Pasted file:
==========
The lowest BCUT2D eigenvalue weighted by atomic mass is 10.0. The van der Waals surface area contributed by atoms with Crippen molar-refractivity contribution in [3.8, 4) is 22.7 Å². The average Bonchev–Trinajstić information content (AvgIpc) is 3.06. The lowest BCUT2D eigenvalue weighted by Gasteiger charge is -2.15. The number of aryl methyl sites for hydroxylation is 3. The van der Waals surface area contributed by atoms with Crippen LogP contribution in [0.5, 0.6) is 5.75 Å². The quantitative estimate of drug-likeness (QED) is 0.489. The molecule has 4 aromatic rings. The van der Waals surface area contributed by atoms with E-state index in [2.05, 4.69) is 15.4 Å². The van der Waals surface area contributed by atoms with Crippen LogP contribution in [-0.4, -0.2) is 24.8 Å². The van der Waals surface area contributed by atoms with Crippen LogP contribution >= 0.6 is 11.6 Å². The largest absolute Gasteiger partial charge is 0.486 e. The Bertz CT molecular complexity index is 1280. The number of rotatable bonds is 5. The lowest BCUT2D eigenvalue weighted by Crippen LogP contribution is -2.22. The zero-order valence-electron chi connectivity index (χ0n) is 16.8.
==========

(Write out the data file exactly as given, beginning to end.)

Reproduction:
The lowest BCUT2D eigenvalue weighted by atomic mass is 10.0. The van der Waals surface area contributed by atoms with Crippen molar-refractivity contribution in [3.8, 4) is 22.7 Å². The average Bonchev–Trinajstić information content (AvgIpc) is 3.06. The lowest BCUT2D eigenvalue weighted by Gasteiger charge is -2.15. The number of aryl methyl sites for hydroxylation is 3. The van der Waals surface area contributed by atoms with Crippen LogP contribution in [0.5, 0.6) is 5.75 Å². The quantitative estimate of drug-likeness (QED) is 0.489. The molecule has 4 aromatic rings. The van der Waals surface area contributed by atoms with E-state index in [2.05, 4.69) is 15.4 Å². The van der Waals surface area contributed by atoms with Crippen LogP contribution in [-0.4, -0.2) is 24.8 Å². The van der Waals surface area contributed by atoms with Crippen LogP contribution >= 0.6 is 11.6 Å². The largest absolute Gasteiger partial charge is 0.486 e. The Bertz CT molecular complexity index is 1280. The number of rotatable bonds is 5. The lowest BCUT2D eigenvalue weighted by Crippen LogP contribution is -2.22. The zero-order valence-electron chi connectivity index (χ0n) is 16.8.